Emily Critchley gained a PhD in contemporary American women’s experimental writing and philosophy from the University of Cambridge, where she was the recipient of the John Kinsella & Tracy Ryan Poetry Prize in 2004. She teaches English & Creative Writing at the University of Greenwich. She has several chapbooks published with Torque Press, Oystercatcher, Dusie, Bad Press and Arehouse, and is one of the featured poets in Infinite Difference: Other Poetries by UK Women Poets (Shearsman, 2010). She has a book forthcoming with Penned in the Margins in 2011.
Katy Evans-Bush is the author of Me and the Dead (Salt, 2008) and Oscar & Henry (Rack Press, 2010). She edits the online literary magazine Horizon Review, blogs at Baroque in Hackney, and tutors both independently and for the Poetry School. Her next collection, Egg Printing Explained, is due from Salt in Spring 2011.
Adam Fieled is a poet based in Philadelphia. He has released four print books: Opera Bufa (Otoliths, 2007), When You Bit… (Otoliths, 2008), Chimes (Blazevox, 2009), and Apparition Poems (Blazevox, 2010) as well as numerous chaps, e-chaps, and e-books, including Posit (Dusie Press, 2007), Beams (Blazevox, 2007), and The White Album (ungovernable press, 2009). His work has appeared in Tears in the Fence, Great Works, The Argotist, Upstairs at Duroc, Jacket, on PennSound, in the &Now Awards Anthology from Lake Forest College Press, and an essay is forthcoming in Poetry Salzburg Review from University of Salzburg Press.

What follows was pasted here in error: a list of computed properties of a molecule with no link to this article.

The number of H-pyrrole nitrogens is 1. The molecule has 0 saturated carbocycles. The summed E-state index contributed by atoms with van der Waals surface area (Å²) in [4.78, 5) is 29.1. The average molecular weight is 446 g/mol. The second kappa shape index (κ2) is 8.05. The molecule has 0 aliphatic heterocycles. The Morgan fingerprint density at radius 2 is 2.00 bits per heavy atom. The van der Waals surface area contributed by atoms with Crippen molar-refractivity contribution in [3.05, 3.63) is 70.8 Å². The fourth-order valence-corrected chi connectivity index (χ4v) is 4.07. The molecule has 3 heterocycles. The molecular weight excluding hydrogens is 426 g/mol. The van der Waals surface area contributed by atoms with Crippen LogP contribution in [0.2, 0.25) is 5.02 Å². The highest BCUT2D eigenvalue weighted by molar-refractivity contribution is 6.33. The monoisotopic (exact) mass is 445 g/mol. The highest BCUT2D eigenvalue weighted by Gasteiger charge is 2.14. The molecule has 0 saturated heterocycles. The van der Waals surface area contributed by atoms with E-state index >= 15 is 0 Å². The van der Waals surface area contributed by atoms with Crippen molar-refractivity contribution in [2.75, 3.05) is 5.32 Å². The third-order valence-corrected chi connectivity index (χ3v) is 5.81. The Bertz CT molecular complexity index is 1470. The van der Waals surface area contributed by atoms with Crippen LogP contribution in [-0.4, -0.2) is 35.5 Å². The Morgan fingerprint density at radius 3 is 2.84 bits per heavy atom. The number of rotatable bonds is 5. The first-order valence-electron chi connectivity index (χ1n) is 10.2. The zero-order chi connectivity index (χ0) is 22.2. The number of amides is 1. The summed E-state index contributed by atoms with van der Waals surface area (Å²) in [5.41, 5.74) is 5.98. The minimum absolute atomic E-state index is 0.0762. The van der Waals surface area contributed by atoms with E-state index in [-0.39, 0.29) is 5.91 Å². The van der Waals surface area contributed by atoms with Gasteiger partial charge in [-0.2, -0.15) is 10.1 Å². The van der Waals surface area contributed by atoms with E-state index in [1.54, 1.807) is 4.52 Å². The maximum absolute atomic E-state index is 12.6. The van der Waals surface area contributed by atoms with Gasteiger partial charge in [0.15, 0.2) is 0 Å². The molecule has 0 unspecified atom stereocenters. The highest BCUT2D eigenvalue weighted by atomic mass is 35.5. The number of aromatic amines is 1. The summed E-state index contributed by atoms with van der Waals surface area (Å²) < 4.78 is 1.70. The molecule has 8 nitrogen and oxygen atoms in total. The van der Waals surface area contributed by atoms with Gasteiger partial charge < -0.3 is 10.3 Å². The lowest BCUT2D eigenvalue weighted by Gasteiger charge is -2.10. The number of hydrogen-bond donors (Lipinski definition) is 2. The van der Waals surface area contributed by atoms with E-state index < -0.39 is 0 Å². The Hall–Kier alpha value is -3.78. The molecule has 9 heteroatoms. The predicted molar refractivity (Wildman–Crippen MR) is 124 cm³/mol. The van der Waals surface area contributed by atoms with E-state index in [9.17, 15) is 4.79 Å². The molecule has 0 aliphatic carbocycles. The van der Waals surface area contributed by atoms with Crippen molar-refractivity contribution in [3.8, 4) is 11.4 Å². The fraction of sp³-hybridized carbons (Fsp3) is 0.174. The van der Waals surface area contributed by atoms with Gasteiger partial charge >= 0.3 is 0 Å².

Luke Kennard writes and publishes poetry and short stories. He holds a PhD in English from the University of Exeter and lectures in creative writing at the University of Birmingham. His second collection of poetry The Harbour Beyond the Movie was shortlisted for the Forward Prize for Best Collection in 2007. His third book is called The Migraine Hotel and is available from Salt. His criticism has appeared in Poetry London, The National and the Times Literary Supplement.
Sophie Mayer is the author of three books: Her Various Scalpels (Shearsman, 2009), The Private Parts of Girls (Salt, 2010) and The Cinema of Sally Potter: A Politics of Love (Wallflower, 2009). She enjoys writing for magazines like Chroma, Hand + Star, Horizon Review, Sight & Sound, and Staple, but frequently shares Emily Dickinson’s agoraphobia.
Alex Runchman is studying for a PhD at Trinity College Dublin on the American writer Delmore Schwartz. He was formerly a secondary school teacher in Oxfordshire, and has also taught English as a foreign language in several countries.
Hannah Silva is a playwright, performance poet and theatre maker, known for vocal gymnastics and linguistic experiments. She composes speech, choreographs language, and exploits ‘double tonguing’ to create a unique form of spoken word performance.
Ross Sutherland was born in Edinburgh in 1979. A former lecturer in electronic literature at Liverpool John Moore’s University, he works as a freelance journalist and tutor in creative writing. He is a member of poetry collective Aisle 16 and co-runs Homework, an evening of literary miscellany in East London. His first collection, Things To Do Before You Leave Town, was published in 2009 by Penned in the Margins, and was followed by a limited edition mini-book, Twelve Nudes, in 2010.
Simon Turner was born in Birmingham in 1980. His poems and reviews have appeared in a number of publications, including Tears in the Fence, Horizon Review, Poetry Salzburg and The Wolf. His first collection, You Are Here, was published by Heaventree in 2007. His second, Difficult Second Album, appeared from Nine Arches Press in 2010. With George Ttoouli, he co-edits the blogzine Gists and Piths. Forthcoming projects include an edited collection of essays on British Surrealism and a critical study of civilian war poetry. He lives and works in Warwickshire.
James Wilkes has been collaborating with Holly Pester on a series of poetic texts exploring the radio voice since May 2010. He has also collaborated with artists Townley and Bradby and The Wayward Plant Registry, and with Dr Louise Whiteley to write Interior Traces, a live radio play about brain imaging. His poetry has been published by Penned in the Margins and Veer.